Today I am grateful for a successfully completed trip to Minnesota and Wisconsin.

10/15
Today I am grateful I completed 1 year at the best job I've ever had.

10/14
Today I am grateful for dinner last night with Brent Stineman

10/13
Today I am grateful for the open Wi-Fi that suddenly showed up when I'm in my apartment. I'm not sure if the apartment complex added a repeater or if I have a new neighbor, but I appreciate it.

10/12
The Hitchhiker's Guide to the Galaxy was published 35 years ago today! I am fortunate to have met the book's author before his passing.

10/11
Today I am grateful for dinner and drinks last night with Patricia and Gary.

10/10
Today I am grateful to the folks a the Schaumburg Microsoft .NET Technologies Meetup for inviting me to speak last night

10/9
Today I am grateful for a great audience yesterday at the first Azure Dev Camp in St. Louis.

10/8
Today I am grateful that my son called me yesterday just to say "Hi".

10/7
Today I am grateful to Velichka, who brought me chicken soup when I was sick.

10/6
Today I am grateful for 12+ hours sleep last night that I desperately needed.

10/5
Today I am grateful for dinner with friends, a ticket to the Nebraska game, and a Spartan victory!

Sunday, 02 November 2014 15:03:28 (GMT Standard Time, UTC+00:00)
# Saturday, 01 November 2014

A few months ago, I migrated this blog to Azure Web Sites.

I was aided by the fact that I use Das Blog as a blogging engine. This gave me two advantages:
1. I could select a Das Blog template from the Azure Web Site gallery, automatically configuring the appropriate settings for my site; and
2. Das Blog uses XML files instead of a database to store blog posts, so I was able to xcopy my entire blog to Azure.

The only real work was changing my DNS settings to point to Azure, which took a few minutes. I set the site to user the SHARED hosting plan, which lets me point a custom domain to it. More popular blogs (like yours) may need to use the BASIC or STANDARD Web Hosting Plan, but I stuck with the cheap one and it works fine for me.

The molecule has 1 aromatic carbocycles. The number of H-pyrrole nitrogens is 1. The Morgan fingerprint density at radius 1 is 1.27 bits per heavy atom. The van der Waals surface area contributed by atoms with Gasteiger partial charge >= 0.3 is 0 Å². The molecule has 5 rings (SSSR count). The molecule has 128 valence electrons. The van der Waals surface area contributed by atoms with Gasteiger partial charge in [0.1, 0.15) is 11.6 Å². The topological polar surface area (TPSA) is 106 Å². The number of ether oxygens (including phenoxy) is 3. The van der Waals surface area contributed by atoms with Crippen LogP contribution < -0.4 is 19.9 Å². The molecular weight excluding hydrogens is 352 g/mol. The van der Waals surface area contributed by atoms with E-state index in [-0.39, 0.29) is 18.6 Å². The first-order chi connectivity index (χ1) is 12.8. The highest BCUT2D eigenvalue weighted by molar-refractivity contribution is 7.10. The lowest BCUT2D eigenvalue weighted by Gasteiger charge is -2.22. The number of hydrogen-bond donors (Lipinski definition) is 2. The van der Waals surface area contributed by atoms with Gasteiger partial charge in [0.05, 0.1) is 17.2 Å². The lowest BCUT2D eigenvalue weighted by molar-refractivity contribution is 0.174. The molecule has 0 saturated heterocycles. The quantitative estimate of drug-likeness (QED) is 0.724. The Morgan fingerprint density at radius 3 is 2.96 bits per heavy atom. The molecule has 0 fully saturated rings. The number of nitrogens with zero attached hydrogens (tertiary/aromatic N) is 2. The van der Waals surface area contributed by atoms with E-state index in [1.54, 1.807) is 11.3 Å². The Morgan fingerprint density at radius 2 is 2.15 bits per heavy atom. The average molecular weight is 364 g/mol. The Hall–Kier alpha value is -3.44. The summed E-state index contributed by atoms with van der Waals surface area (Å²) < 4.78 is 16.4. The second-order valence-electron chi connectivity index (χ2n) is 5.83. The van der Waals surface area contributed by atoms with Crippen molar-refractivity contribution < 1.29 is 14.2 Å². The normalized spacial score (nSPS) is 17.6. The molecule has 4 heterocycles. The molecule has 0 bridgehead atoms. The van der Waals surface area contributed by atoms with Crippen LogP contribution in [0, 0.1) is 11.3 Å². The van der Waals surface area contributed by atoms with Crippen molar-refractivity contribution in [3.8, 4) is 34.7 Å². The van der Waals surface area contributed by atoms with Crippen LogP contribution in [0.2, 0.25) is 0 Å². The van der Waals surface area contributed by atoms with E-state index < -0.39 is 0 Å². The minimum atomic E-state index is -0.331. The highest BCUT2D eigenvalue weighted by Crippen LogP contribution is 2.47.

The story here is what a non-story this migration was. My site was down less than an hour and most of that was because I messed up the DNS settings the first time. It is servicing requests just fine and I am saving money because this hosting plan is cheaper than what I paid to my old provider.

Currently, I'm not using any advanced features, such as Scaling, Autoscaling, and Web Jobs but those are available to me if I need them.

I love the simplicity of Azure Web Sites. If you are considering using Azure, this is a good place to start.

Saturday, 01 November 2014 23:27:51 (GMT Standard Time, UTC+00:00)
# Monday, 27 October 2014
Monday, 27 October 2014 23:17:10 (GMT Standard Time, UTC+00:00)
# Monday, 20 October 2014
# Saturday, 18 October 2014

What is Demand Elasticity, how does it affect my apps, why should I care, and how does Azure address this?

Demand Elasticity is an issue because almost no app has a constant demand over time: Some apps are used primarily during business hours and very little during the night; some apps have abnormally high demand during specific events, such as the launch of a new product or while NFL games are broadcasting; some businesses have peak seasons when they do nearly all their business (I once worked for an electronics retail store that earned over 80% of their revenue between Thanksgiving and New Years Day.)

Each of the above examples describes demand variability that you can plan for. An even more difficult problem is unexpected changes in demand. Imagine if a popular TV show recommends your online service. Demand would likely skyrocket. Could your services handle this extra, unexpected load?

Because of this change in demand, you need to decide how much hardware to deploy for your application. If you deploy too much hardware, you are wasting your money, but if you deploy too little, you will miss out on potential users and revenue. And in the fact that hardware is not easy or quick to deploy - It may take your organization weeks or months to respond to a sudden, unexpected increase in demand. And what do you do with that extra hardware when demand falls? For most organizations, it's not practical to buy and sell hardware as demand goes up and down.

Ideally, as demand increases and places higher load on your servers, you would increase the amount of hardware to which your application is deployed. Then, you would remove that hardware (and stop paying for it) as demand and workload decrease.  If you are managing and deploying the hardware yourself, this is not really practical. There is no quick market to buy and sell servers and most organizations take days – if not weeks – to provision a new server.